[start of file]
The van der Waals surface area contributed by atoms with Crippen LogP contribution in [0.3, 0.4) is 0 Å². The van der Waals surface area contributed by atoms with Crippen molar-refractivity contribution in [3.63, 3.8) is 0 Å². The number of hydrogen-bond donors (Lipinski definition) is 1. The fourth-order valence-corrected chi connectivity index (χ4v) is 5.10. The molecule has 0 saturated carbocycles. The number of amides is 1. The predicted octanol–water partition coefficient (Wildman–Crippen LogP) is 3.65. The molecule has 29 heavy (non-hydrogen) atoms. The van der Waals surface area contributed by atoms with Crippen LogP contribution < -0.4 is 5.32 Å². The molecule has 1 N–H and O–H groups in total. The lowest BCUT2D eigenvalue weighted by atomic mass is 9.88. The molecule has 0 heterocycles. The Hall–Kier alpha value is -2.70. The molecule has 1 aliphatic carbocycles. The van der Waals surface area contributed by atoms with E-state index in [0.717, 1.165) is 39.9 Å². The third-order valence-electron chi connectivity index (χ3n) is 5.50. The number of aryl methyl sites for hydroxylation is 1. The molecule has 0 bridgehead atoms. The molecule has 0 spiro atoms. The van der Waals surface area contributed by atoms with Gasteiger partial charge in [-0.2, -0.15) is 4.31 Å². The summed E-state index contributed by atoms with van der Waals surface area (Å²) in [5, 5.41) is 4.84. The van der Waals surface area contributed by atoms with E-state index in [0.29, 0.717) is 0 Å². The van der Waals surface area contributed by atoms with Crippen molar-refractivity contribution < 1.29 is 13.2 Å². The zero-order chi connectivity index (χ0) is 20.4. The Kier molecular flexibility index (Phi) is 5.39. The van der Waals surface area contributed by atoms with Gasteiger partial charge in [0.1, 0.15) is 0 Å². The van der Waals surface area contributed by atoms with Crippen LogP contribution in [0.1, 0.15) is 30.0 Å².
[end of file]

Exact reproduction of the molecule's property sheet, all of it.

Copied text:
The van der Waals surface area contributed by atoms with Crippen LogP contribution in [0.3, 0.4) is 0 Å². The van der Waals surface area contributed by atoms with Crippen molar-refractivity contribution in [3.63, 3.8) is 0 Å². The number of hydrogen-bond donors (Lipinski definition) is 1. The fourth-order valence-corrected chi connectivity index (χ4v) is 5.10. The molecule has 0 saturated carbocycles. The number of amides is 1. The predicted octanol–water partition coefficient (Wildman–Crippen LogP) is 3.65. The molecule has 29 heavy (non-hydrogen) atoms. The van der Waals surface area contributed by atoms with Crippen LogP contribution < -0.4 is 5.32 Å². The molecule has 1 N–H and O–H groups in total. The lowest BCUT2D eigenvalue weighted by atomic mass is 9.88. The molecule has 0 heterocycles. The Hall–Kier alpha value is -2.70. The molecule has 1 aliphatic carbocycles. The van der Waals surface area contributed by atoms with E-state index in [0.717, 1.165) is 39.9 Å². The third-order valence-electron chi connectivity index (χ3n) is 5.50. The number of aryl methyl sites for hydroxylation is 1. The molecule has 0 bridgehead atoms. The molecule has 0 spiro atoms. The van der Waals surface area contributed by atoms with Gasteiger partial charge in [-0.2, -0.15) is 4.31 Å². The summed E-state index contributed by atoms with van der Waals surface area (Å²) in [5, 5.41) is 4.84. The van der Waals surface area contributed by atoms with E-state index in [0.29, 0.717) is 0 Å². The van der Waals surface area contributed by atoms with Crippen molar-refractivity contribution < 1.29 is 13.2 Å². The zero-order chi connectivity index (χ0) is 20.4. The Kier molecular flexibility index (Phi) is 5.39. The van der Waals surface area contributed by atoms with Gasteiger partial charge in [0.1, 0.15) is 0 Å². The van der Waals surface area contributed by atoms with Crippen LogP contribution in [0.1, 0.15) is 30.0 Å².